DecryptedTech

Saturday03 December 2022

Sean Kalinich

Sean Kalinich

Since the beginning of the Russian invasion of Ukraine we have seen a massive increase in what can only be called cyber warfare. This battle is not just being fought at the state level though. Even APT groups have gotten involved as they take sides in the conflict. One step down from that (and only a very small step) we see the hacktivists jumping into the fray on both sides. Now, we see a new and unexpected form of protest from the open source community.

Multi-Factor Authentication is often seen as an answer to account compromise, or at least a partial answer to this issue. The problem is that MFA is that while it can help with account compromise, it is certainly not the end all of account protection and, like any other software control, it is potentially vulnerable to coding mistakes and other flaws that attackers can leverage. According to a recent FBI report state-backed attackers have found a way to abuse certain default configurations to register their own devices.

Yesterday we reported that insider builds of Microsoft’s Windows 11 were displaying ads for other Microsoft services inside File Explorer. Like most people, we felt this was not a good thing and the news went around the internet at a pace typical of things that are bad. In response to this Microsoft release a statement saying, “This was an experimental banner that was not intended to be published externally and was turned off,” Basically the marketing equivalent of a 5-year-old saying they got the cookie for you.

Ukrainian Security Officials are warning of an active phishing campaign. The campaign involves emails that impersonate government agencies and include links to what appear to be critical security updates. The payload of the campaign delivers Cobalt Strike and a few other things to complete the set and compromise the computer.

Microsoft, famous for bad marketing moves, is looking to make another one. In this case the mistake has not hit the general public but is in a preview build of Windows 11. The mistake is shoveling ads to people for other Microsoft products as part of the Windows File Explorer. To say that this move caused some concern with testers is a bit of an understatement. Some even called it “one of the worst places to show ads”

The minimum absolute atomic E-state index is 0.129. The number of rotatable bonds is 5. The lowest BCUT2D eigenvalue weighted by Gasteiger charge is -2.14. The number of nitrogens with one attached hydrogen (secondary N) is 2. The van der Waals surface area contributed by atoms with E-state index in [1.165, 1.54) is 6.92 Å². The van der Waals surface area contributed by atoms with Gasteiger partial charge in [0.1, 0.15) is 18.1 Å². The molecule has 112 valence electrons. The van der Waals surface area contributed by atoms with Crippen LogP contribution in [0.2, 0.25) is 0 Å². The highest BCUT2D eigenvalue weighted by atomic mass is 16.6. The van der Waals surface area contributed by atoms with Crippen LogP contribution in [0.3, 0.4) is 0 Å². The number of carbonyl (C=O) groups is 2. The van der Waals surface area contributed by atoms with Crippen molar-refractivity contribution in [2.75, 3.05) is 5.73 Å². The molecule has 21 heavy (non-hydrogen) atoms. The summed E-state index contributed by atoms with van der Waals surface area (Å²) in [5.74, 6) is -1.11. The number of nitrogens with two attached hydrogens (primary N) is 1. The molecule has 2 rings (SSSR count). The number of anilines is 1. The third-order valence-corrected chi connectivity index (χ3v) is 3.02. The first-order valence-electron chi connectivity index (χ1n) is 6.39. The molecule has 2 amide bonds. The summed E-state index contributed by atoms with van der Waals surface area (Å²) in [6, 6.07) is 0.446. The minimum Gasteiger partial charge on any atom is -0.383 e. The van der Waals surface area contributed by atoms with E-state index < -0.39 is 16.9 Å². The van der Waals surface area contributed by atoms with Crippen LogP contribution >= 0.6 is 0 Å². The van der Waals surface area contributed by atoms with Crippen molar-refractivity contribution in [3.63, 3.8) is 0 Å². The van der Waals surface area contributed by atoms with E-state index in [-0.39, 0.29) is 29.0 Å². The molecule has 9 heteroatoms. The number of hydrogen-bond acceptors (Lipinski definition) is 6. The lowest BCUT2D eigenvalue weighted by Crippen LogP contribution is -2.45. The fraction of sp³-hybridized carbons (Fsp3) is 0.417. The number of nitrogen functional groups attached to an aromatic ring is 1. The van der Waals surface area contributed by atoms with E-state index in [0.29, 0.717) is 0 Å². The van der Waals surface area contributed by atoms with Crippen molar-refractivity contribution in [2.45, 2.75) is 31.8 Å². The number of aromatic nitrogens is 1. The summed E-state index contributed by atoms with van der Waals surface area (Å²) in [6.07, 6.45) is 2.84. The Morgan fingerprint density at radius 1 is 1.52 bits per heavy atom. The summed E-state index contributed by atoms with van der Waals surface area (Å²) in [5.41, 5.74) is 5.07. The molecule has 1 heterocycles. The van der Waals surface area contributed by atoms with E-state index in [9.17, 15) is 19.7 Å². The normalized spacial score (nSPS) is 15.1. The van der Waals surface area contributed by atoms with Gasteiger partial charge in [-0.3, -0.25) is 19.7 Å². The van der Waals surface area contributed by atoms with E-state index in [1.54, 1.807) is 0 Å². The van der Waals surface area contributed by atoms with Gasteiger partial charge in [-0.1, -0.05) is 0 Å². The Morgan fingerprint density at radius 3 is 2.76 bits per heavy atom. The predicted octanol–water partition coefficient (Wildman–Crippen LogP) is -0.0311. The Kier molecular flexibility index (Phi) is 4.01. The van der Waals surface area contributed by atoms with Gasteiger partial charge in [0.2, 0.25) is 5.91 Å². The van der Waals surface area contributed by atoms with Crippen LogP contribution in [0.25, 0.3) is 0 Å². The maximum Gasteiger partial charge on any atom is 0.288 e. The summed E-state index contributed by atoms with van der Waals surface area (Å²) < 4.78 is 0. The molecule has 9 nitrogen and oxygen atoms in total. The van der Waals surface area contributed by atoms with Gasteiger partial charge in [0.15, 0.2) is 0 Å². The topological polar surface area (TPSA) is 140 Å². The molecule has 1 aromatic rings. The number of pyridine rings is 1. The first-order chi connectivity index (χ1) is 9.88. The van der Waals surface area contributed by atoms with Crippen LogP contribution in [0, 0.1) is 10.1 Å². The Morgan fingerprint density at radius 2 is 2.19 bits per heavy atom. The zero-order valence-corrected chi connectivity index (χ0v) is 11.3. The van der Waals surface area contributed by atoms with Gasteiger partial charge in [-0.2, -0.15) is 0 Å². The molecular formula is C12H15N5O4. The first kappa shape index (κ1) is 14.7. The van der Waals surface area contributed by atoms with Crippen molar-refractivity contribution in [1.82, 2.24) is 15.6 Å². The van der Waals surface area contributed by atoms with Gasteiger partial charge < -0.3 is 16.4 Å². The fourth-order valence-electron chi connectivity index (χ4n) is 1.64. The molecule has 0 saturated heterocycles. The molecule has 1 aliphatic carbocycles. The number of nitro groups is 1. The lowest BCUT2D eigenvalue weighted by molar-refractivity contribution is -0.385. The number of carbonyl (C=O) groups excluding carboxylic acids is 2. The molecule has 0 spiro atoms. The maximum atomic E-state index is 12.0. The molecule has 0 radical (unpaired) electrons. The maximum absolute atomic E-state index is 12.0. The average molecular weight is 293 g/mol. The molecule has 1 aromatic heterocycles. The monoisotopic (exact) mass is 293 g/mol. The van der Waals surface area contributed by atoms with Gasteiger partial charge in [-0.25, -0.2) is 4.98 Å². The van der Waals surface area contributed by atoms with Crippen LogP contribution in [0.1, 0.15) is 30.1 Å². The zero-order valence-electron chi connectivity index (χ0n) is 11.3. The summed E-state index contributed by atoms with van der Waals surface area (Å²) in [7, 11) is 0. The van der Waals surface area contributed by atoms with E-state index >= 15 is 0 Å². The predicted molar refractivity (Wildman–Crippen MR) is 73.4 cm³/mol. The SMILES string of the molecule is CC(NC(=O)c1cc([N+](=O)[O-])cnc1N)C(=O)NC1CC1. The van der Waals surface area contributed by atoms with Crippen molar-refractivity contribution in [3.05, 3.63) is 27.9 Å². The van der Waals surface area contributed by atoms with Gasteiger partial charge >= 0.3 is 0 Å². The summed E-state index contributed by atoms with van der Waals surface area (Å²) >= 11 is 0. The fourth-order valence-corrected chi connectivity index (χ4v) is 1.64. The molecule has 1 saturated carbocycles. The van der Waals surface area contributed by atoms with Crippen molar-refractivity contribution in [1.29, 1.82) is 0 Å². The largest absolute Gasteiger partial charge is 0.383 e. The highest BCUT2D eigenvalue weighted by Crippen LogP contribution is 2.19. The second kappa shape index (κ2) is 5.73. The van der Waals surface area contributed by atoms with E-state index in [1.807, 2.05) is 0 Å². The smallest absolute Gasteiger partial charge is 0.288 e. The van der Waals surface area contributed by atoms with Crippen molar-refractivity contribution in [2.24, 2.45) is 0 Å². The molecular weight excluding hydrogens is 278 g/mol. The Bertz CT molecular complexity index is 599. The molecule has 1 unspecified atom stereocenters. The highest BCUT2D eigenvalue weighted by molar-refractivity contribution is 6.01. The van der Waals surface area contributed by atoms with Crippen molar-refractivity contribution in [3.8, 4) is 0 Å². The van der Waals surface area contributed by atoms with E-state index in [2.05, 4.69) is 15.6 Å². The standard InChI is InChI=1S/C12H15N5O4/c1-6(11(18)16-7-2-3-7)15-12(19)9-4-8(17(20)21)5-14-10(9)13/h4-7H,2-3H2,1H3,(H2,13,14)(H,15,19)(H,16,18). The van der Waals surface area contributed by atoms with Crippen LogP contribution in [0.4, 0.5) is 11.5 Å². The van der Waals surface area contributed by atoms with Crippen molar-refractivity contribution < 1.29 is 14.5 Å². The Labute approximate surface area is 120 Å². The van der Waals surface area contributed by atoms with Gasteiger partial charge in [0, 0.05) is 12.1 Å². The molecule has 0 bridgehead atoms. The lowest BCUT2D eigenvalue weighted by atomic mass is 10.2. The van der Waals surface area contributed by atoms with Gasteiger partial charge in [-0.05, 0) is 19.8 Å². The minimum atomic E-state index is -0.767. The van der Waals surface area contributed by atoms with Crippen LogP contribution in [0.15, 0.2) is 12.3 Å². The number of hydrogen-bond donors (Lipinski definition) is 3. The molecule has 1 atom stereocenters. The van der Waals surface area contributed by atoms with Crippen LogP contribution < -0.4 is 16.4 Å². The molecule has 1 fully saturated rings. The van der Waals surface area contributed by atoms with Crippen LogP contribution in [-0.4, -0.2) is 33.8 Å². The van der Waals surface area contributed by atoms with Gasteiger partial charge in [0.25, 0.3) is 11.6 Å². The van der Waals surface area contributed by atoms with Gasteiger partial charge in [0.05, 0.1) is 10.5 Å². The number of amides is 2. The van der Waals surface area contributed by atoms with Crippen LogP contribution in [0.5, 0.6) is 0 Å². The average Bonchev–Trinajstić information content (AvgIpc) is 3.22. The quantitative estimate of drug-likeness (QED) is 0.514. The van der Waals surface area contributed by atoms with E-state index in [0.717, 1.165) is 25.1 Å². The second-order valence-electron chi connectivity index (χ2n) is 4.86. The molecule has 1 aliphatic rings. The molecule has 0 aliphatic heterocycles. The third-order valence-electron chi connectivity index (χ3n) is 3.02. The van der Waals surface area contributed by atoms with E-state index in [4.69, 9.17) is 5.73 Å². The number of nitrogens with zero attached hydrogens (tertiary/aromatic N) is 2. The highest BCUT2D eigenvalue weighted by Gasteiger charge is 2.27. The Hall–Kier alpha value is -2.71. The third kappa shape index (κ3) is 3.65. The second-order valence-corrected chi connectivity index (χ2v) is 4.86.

The internet is a great thing. It has allowed peoples of different nations and geographical locations to meet, talk, share information and ideas. The massively connected world we live thanks to the internet is one where information of all kinds is literally at our fingertips. Hovering over all these good things has always been the shadow of censorship, control and digital spying. It has also given rise to crime on a massive scale, multiple new types of bullying, harassment, and assault. Still the idea of massive censorship and information control is one that most would agree is a bad thing.

The concept of an immersive virtual reality world is one that is often talked and written about. It also has been the subject of several movies. When it is the topic of books and movies, it is rarely a good thing. So, when we hear about the creation of a fully immersive world, we view it with a healthy bit of skepticism. Especially when the person behind it is Mark Zuckerberg and his company, Facebook. You might ask why, and there is an easy answer. Facebook ceased being a communication platform a very, very long time ago and is now nothing more than a way to collect information and push ads.

DuckDuckGo, the privacy-focused search engine and browser company, has come under a lot of negative press recently and now are facing pressure from the US government. They have already been labeled as a search engine for “conspiracy theorists” by many media outlets despite not really catering to any one group of people. The reality of the search engine is that it is attractive to people that are not happy with increased data collection from groups like Google, Facebook, and many, many others. A benefit of this is that, until now, DuckDuckGo has also not altered or censored search results based on current political motivations or narratives.

PatchStack has pushed out a report that shows that a shocking 30% of vulnerabilities in WordPress sites are left unpatched. This is not to say that people are not patching (they are not), but the report illustrates that vendors for plugins are not properly updating their own tools and software to address security issues. WordPress is one of the most popular content management systems available and has a very broad ecosystem of plug-ins, themes, and other bolt-on components to make it even more flexible and usable.

Emotet, (not to be confused with Imhotep the ancient Egyptian Polymath) was originally identified in 2014 and quickly became one of the top threats of the decade. After an early start as a banking trojan, the group amassed a huge number of bots that it was able to leverage to execute attacks on targets. This bot infrastructure was then sold as a service to other groups as part of a malware-as-a-Service model. The prevalence and reach of Emotet was enough that in early 2021 the global law enforcement and cyber security community targeted Emotet’s infrastructure and people that had been identified as part of the group. It was a significant hit to the organization.

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